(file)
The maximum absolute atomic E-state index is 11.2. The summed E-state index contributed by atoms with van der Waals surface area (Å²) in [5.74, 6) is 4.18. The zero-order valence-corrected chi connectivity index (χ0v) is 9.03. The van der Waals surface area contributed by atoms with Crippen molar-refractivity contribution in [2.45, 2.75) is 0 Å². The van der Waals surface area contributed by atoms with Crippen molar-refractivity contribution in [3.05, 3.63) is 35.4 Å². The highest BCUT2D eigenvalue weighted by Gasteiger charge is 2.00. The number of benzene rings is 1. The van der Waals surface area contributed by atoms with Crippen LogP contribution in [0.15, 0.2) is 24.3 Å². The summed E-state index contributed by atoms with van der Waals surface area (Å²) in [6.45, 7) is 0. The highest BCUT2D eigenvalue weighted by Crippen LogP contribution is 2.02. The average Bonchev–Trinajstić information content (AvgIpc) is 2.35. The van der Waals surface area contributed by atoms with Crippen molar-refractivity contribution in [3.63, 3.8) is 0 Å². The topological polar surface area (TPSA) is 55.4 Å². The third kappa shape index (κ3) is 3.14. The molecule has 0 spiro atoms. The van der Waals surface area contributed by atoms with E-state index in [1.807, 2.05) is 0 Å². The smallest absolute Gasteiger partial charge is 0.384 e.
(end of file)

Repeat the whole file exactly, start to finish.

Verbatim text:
The maximum absolute atomic E-state index is 11.2. The summed E-state index contributed by atoms with van der Waals surface area (Å²) in [5.74, 6) is 4.18. The zero-order valence-corrected chi connectivity index (χ0v) is 9.03. The van der Waals surface area contributed by atoms with Crippen molar-refractivity contribution in [2.45, 2.75) is 0 Å². The van der Waals surface area contributed by atoms with Crippen molar-refractivity contribution in [3.05, 3.63) is 35.4 Å². The highest BCUT2D eigenvalue weighted by Gasteiger charge is 2.00. The number of benzene rings is 1. The van der Waals surface area contributed by atoms with Crippen LogP contribution in [0.15, 0.2) is 24.3 Å². The summed E-state index contributed by atoms with van der Waals surface area (Å²) in [6.45, 7) is 0. The highest BCUT2D eigenvalue weighted by Crippen LogP contribution is 2.02. The average Bonchev–Trinajstić information content (AvgIpc) is 2.35. The van der Waals surface area contributed by atoms with Crippen molar-refractivity contribution in [3.63, 3.8) is 0 Å². The topological polar surface area (TPSA) is 55.4 Å². The third kappa shape index (κ3) is 3.14. The molecule has 0 spiro atoms. The van der Waals surface area contributed by atoms with E-state index in [1.807, 2.05) is 0 Å². The smallest absolute Gasteiger partial charge is 0.384 e.